Overview of EIA Disability Trusts


Krista Clendenning J.D., T.E.P.

EIA disability trusts are a creature of the Manitoba Employment and Income Assistance (EIA) disability program. This type of trust is unique to Manitoba. Persons with severe and prolonged disabilities that are receiving support under the new Disability Support Act, a transition which began in January of 2023, may also set up an EIA disability trust.

The Regulations to The Manitoba Assistance Act set out the rules for these trusts and specifically treat the funds and property (with some exceptions and limitations) held in an EIA disability trust as separate from the financial resources of an EIA disability recipient. Funds deposited into an EIA disability trust can therefore be in excess of the current $4,000 liquid asset exemption, and will not impact the level of support received from EIA disability. There are certain restrictions on what types of funds can be contributed into an EIA disability trust. Any funds that are directly or indirectly derived from compensation for loss of income, replacement of income, or supplement to income, cannot be contributed to an EIA disability trust.

The trust is commonly settled by an EIA recipient that may have received an inheritance or other amount which would otherwise put them beyond the $4,000 liquid asset limit. Generally, the funds are set aside in a trust account, and a trustee is appointed to oversee the funds.

Contributions into an EIA disability trust can amount to no more than $200,000. However, it’s important to note, that the combined contribution limit for an individual is $200,000 for both the RDSP and EIA disability trust. Any contribution to one, impacts the contribution limit available to the other. For example, if you contribute $50,000 into an RDSP you can only fund an EIA disability trust up to a maximum of $150,000.

The trust may earn income on its contributions by investing the funds. Trustees should be wary regarding their investment obligations and generally are not able to take on much risk in their investment strategy.  The trust can earn income and retain that income such that the total funds in the EIA disability trust amount to more than $200,000 as long as the contributions into the trust are not more than $200,000.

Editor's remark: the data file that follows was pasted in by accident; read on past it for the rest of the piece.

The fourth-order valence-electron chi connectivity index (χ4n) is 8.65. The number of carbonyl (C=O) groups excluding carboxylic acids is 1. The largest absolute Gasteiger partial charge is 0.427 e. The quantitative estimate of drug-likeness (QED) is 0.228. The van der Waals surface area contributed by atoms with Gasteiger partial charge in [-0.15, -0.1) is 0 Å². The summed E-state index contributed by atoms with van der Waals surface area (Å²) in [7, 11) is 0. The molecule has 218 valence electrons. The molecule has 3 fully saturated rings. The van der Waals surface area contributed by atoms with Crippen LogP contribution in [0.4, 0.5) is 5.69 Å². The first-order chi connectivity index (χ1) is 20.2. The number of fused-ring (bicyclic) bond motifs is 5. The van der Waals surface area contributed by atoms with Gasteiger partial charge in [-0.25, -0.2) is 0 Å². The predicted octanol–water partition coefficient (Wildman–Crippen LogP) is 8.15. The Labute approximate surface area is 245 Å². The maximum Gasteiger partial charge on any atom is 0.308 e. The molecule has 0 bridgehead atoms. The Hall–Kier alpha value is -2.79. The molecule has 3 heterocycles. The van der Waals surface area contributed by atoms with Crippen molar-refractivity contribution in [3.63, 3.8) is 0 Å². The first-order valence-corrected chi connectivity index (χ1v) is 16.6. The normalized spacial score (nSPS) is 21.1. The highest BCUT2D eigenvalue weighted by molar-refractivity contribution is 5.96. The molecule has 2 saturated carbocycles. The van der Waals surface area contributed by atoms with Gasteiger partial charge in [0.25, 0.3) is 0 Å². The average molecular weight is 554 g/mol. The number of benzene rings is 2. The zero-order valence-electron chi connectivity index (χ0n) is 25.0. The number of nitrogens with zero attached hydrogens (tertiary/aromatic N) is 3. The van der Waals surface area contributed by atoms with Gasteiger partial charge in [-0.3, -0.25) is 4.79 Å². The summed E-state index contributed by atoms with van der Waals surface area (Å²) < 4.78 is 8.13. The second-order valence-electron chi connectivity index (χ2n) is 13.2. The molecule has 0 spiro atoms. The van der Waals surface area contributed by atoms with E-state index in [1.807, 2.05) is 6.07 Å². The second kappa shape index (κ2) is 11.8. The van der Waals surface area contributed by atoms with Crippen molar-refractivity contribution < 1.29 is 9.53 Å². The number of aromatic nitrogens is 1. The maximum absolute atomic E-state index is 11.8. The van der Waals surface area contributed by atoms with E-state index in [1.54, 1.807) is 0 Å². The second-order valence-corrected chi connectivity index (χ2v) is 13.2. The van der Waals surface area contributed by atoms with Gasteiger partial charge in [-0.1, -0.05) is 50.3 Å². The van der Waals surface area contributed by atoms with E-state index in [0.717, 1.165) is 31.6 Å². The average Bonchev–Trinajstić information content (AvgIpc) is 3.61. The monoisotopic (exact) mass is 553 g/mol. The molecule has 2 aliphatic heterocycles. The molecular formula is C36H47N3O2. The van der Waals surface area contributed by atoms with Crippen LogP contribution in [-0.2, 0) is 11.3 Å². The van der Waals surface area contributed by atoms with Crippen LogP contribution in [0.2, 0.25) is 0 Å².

The Regulations require that the terms of trust be provided to EIA in writing along with confirmation of the settlement date of the trust. An annual report is also required by the end of February with details regarding the prior year, including, the value of the trust property at Dec 31st of the year, the contributions into the EIA disability trust in the prior year and the particulars of all disbursements from the EIA disability trust in the prior year. Trustees are also responsible for filing a tax return for the trust where applicable.

There are particular rules about how much you can withdraw from an EIA disability trust in a given year and for what purpose the funds are used. An unlimited amount of funds in a given year can be spent towards “disability related items or services.” Distributions from the trust for non-disability related expenses (i.e. everything else) must be limited to $4,000 per year. There is no direction provided for what is a “disability related item or service.” Confirming with your designated EIA worker, preferably in writing, that a particular expense will be considered as a “disability related expense” is the best option for having clarity as to the categorization of an expense as disability related or non-disability related. The trustee may also pay reasonable costs for the administration of the trust, including legal fees, fees for income tax preparation and taxes accruing from the property held in trust. The payment of these costs from the trust will not count towards the annual $4,000 limit of non-disability related expenses.

The terms of trust are set out in a Trust Agreement which is generally signed by the person contributing the funds (the “settlor”) and the trustee of the trust that will be managing the funds. The terms of trust tend to include directions regarding who will act as trustee, the powers of the trustees, distributions from the trust, and wind-up of the trust, among other things. Complexities arise where the funds to be contributed are the property of a person with disability that does not have the capacity to settle the trust. Think – an inheritance received by a person that is severely cognitively impaired. In that case, it may be possible to have a personal representative step in to establish the trust on behalf of the person lacking capacity. 

There is a fair bit of confusion out there about the interplay between EIA disability trusts, Henson trusts and RDSPs. Each is a distinct planning strategy for a person with disability. When it comes to EIA disability trusts, record-keeping in accordance with the rules is key. If planning to set up an EIA disability trust, a formal trust agreement is recommended. It is after all, a technical requirement under the EIA Regulations.